admirable Naxos “Guitar Collection” grows at a steady pace,
mostly under the supervision of Norbert Kraft and Bonnie Silver
in Newmarket. They have now reached the important Spanish master
Federico Moreno Torroba. He may not be a household name in the
same way as Albeniz, Granados and de Falla, but contrary to
them he was a prolific guitar composer. Alngside that part of
his legacy there is a large oeuvre of choral and orchestral
music, including nine ballets, piano works, songs and, most
important of all, around eighty zarzuelas, of which Luisa
Fernanda (1932) is arguably the best; certainly the best
known. It was quite recently released on DVD with Placido Domingo
among the soloists.
has claims to be the first composer of guitar music who wasn’t
himself a guitarist. More or less by coincidence he met Andrés
Segovia at the premiere of Torroba’s tone poem La ajorca
de oro (The Gold Bracelet) in 1918. They became friends
and Segovia asked if he would like to write a piece for him.
Within a few weeks he came up with a Dance in E major,
which has remained in the repertoire. I hope that it will appear
in due time in this series.
main composition on this disc is Castillos de España
(Castles of Spain), which could be described as a series of
sketches of some of the many ancient fortifications in Spain.
Most of the fourteen pieces are very short. Primarily they are
not picturesque illustrations of the buildings but rather evocations
of the atmosphere of bygone eras and of the fantasies and legends
that surround these castles. The suite was not written originally
as one unit but in two groups: the first recorded by Segovia
in 1969, the second, which is more complex, copyrighted in 1978.
Montemayor (tr. 7) was previously known as Romance
de los Pinos and was recorded by Segovia in 1961 but later
incorporated into the suite.
haven’t been able to find out which is the official order of
the pieces – if there is one – but Ana Vidovic plays them on
this disc in what can roughly be supposed to be the order in
which they were composed. Segovia, who should be the authority,
recorded the first seven in a different order and David Russell,
whose Torroba disc is soon to be reviewed, has still another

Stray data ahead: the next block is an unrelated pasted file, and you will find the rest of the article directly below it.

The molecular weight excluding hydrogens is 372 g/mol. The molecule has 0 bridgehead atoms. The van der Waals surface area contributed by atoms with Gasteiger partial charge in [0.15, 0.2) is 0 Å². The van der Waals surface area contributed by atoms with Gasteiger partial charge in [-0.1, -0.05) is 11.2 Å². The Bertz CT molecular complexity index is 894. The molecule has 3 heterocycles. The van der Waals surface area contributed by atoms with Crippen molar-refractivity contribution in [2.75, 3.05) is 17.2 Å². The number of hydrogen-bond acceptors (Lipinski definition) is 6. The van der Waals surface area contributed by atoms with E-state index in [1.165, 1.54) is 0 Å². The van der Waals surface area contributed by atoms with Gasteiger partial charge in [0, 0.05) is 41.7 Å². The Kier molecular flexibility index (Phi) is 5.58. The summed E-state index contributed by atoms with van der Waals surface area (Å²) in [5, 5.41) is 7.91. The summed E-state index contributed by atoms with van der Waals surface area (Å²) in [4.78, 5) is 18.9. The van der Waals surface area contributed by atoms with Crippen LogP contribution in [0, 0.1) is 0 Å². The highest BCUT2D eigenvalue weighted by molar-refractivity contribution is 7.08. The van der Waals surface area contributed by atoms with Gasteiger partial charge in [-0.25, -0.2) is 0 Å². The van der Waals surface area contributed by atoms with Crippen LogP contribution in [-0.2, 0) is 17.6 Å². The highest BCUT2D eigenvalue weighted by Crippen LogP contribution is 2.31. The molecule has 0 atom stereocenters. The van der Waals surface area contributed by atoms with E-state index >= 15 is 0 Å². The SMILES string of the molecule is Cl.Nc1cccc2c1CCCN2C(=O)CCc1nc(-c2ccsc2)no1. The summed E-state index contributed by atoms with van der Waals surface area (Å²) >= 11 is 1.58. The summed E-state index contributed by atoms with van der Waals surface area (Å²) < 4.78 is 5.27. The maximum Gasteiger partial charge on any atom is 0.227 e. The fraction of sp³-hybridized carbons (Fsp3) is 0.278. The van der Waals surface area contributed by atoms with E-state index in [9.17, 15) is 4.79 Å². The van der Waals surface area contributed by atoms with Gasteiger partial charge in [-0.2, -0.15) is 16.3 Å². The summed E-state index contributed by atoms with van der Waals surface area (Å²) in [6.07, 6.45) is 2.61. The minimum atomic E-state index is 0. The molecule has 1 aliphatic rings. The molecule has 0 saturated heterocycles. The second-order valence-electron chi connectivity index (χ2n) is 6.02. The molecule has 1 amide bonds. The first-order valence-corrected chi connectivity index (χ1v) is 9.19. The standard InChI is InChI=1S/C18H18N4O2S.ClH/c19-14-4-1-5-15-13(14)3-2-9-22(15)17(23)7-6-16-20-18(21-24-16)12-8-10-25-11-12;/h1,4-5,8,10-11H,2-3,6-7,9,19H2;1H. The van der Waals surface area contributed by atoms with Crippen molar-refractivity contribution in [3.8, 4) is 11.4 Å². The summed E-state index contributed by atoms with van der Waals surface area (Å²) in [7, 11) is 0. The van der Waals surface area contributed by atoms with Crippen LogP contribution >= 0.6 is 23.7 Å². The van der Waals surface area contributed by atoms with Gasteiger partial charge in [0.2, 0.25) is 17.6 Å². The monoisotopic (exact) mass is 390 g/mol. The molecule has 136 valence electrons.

mix where early and late pieces are mingled. He numbers them
with Roman numerals, but if this lends his order more authority
it is hard to tell. Does anyone know?
music is well-wrought and agreeable to listen to, there is a
Spanish flavour rhythmically and he is a fine melodist, which
anyone who has been in touch with his zarzuelas will know. Harmonically
he is firmly rooted in tonality, even though he can stray into
dissonance. He might be labelled an impressionist.
de Madrid is a similar sketchbook with seven images of famous
gates in the Spanish capital, all of them with a history, which
has inspired Torroba.
remaining three pieces, all of them brief, represent the fairly
young and the fairly old composer. First the Preludio
from 1928, which is a delicate ternary composition with an elegant
waltz surrounding a contemplative middle section, and then follow
two pieces from around 1970.
Croatian born Ana Vidovic has had an uncommonly impressive early
career. She started playing the guitar at the age of five. When
she was seven she gave her first public performance and by the
age of eleven she was already appearing internationally. She
has performed all over the world, won a great number of prizes
and at 23 has given more than one thousand performances and
recorded five CDs. With this list of merits it almost goes without
saying that she is a highly accomplished guitarist with impeccable
technique. Her playing is permeated with lyric feeling and musical
phrasing. That said, interpretatively I have to express some
reservations. She plays the Castillos de España beautifully,
contemplatively and musically but there is also a feeling of
“play safe”. Turning to David Russell his is a more dramatic
reading, more overtly rhythmic and with stronger accents. He
is also, in the main, faster - in some pieces considerably so.
Overall there is more action in Russell’s playing. To put it
more nicely one could say that there are two different approaches.
Ana Vidovic sees the castles through a romantic haze, as a dreamscape,
whereas David Russell sees the life and the people surrounding
them. Both approaches may be valid but it is Russell who makes
me listen and react.
recording is everything one could wish for. Graham Wade gives
deep background information about the castles and the gates
in his extensive and well researched notes.
I have some reservations there is still a lot to enjoy here
and I look forward to further instalments in this series.